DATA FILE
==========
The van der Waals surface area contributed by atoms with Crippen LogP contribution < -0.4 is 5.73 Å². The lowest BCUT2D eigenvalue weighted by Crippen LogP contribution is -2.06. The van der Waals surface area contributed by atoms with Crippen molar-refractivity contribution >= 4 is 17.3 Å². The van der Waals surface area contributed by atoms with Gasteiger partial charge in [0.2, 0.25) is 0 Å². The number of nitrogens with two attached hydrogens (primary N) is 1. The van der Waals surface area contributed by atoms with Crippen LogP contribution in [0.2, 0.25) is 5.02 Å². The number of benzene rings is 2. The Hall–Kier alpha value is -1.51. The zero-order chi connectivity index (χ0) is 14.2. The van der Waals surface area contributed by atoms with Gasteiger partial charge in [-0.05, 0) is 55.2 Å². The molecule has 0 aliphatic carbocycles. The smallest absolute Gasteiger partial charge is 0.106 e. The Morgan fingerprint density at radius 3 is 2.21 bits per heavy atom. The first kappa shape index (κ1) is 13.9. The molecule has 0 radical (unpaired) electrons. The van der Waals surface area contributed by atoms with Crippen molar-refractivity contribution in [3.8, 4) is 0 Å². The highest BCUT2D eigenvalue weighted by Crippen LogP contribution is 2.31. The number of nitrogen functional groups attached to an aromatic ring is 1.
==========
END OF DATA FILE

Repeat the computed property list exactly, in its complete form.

The van der Waals surface area contributed by atoms with Crippen LogP contribution < -0.4 is 5.73 Å². The lowest BCUT2D eigenvalue weighted by Crippen LogP contribution is -2.06. The van der Waals surface area contributed by atoms with Crippen molar-refractivity contribution >= 4 is 17.3 Å². The van der Waals surface area contributed by atoms with Gasteiger partial charge in [0.2, 0.25) is 0 Å². The number of nitrogens with two attached hydrogens (primary N) is 1. The van der Waals surface area contributed by atoms with Crippen LogP contribution in [0.2, 0.25) is 5.02 Å². The number of benzene rings is 2. The Hall–Kier alpha value is -1.51. The zero-order chi connectivity index (χ0) is 14.2. The van der Waals surface area contributed by atoms with Gasteiger partial charge in [-0.05, 0) is 55.2 Å². The molecule has 0 aliphatic carbocycles. The smallest absolute Gasteiger partial charge is 0.106 e. The Morgan fingerprint density at radius 3 is 2.21 bits per heavy atom. The first kappa shape index (κ1) is 13.9. The molecule has 0 radical (unpaired) electrons. The van der Waals surface area contributed by atoms with Crippen molar-refractivity contribution in [3.8, 4) is 0 Å². The highest BCUT2D eigenvalue weighted by Crippen LogP contribution is 2.31. The number of nitrogen functional groups attached to an aromatic ring is 1.